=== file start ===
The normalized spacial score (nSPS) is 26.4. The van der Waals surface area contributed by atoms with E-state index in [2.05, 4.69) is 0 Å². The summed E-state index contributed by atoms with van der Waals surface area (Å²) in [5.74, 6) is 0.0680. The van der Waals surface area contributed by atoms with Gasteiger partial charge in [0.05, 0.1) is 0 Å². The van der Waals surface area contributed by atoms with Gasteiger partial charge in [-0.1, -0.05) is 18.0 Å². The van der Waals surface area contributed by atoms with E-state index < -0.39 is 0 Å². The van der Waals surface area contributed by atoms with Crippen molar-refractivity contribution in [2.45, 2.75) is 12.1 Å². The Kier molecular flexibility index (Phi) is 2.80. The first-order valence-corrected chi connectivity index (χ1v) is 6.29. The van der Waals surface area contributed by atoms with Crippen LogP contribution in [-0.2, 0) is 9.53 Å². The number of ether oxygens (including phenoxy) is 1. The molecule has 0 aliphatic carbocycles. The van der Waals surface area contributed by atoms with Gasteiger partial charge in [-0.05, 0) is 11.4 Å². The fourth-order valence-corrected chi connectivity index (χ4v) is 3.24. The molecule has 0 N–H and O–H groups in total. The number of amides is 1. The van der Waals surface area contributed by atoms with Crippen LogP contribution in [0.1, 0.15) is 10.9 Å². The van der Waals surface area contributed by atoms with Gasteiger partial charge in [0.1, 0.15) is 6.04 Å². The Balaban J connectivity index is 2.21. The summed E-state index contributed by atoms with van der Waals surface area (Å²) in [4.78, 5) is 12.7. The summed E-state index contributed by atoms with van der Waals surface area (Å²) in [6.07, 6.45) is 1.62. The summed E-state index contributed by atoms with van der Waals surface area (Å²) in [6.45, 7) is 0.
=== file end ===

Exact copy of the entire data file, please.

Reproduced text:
The normalized spacial score (nSPS) is 26.4. The van der Waals surface area contributed by atoms with E-state index in [2.05, 4.69) is 0 Å². The summed E-state index contributed by atoms with van der Waals surface area (Å²) in [5.74, 6) is 0.0680. The van der Waals surface area contributed by atoms with Gasteiger partial charge in [0.05, 0.1) is 0 Å². The van der Waals surface area contributed by atoms with Gasteiger partial charge in [-0.1, -0.05) is 18.0 Å². The van der Waals surface area contributed by atoms with E-state index < -0.39 is 0 Å². The van der Waals surface area contributed by atoms with Crippen molar-refractivity contribution in [2.45, 2.75) is 12.1 Å². The Kier molecular flexibility index (Phi) is 2.80. The first-order valence-corrected chi connectivity index (χ1v) is 6.29. The van der Waals surface area contributed by atoms with Crippen LogP contribution in [-0.2, 0) is 9.53 Å². The number of ether oxygens (including phenoxy) is 1. The molecule has 0 aliphatic carbocycles. The van der Waals surface area contributed by atoms with Gasteiger partial charge in [-0.05, 0) is 11.4 Å². The fourth-order valence-corrected chi connectivity index (χ4v) is 3.24. The molecule has 0 N–H and O–H groups in total. The number of amides is 1. The van der Waals surface area contributed by atoms with Crippen LogP contribution in [0.1, 0.15) is 10.9 Å². The van der Waals surface area contributed by atoms with Gasteiger partial charge in [0.1, 0.15) is 6.04 Å². The Balaban J connectivity index is 2.21. The summed E-state index contributed by atoms with van der Waals surface area (Å²) in [4.78, 5) is 12.7. The summed E-state index contributed by atoms with van der Waals surface area (Å²) in [6.07, 6.45) is 1.62. The summed E-state index contributed by atoms with van der Waals surface area (Å²) in [6.45, 7) is 0.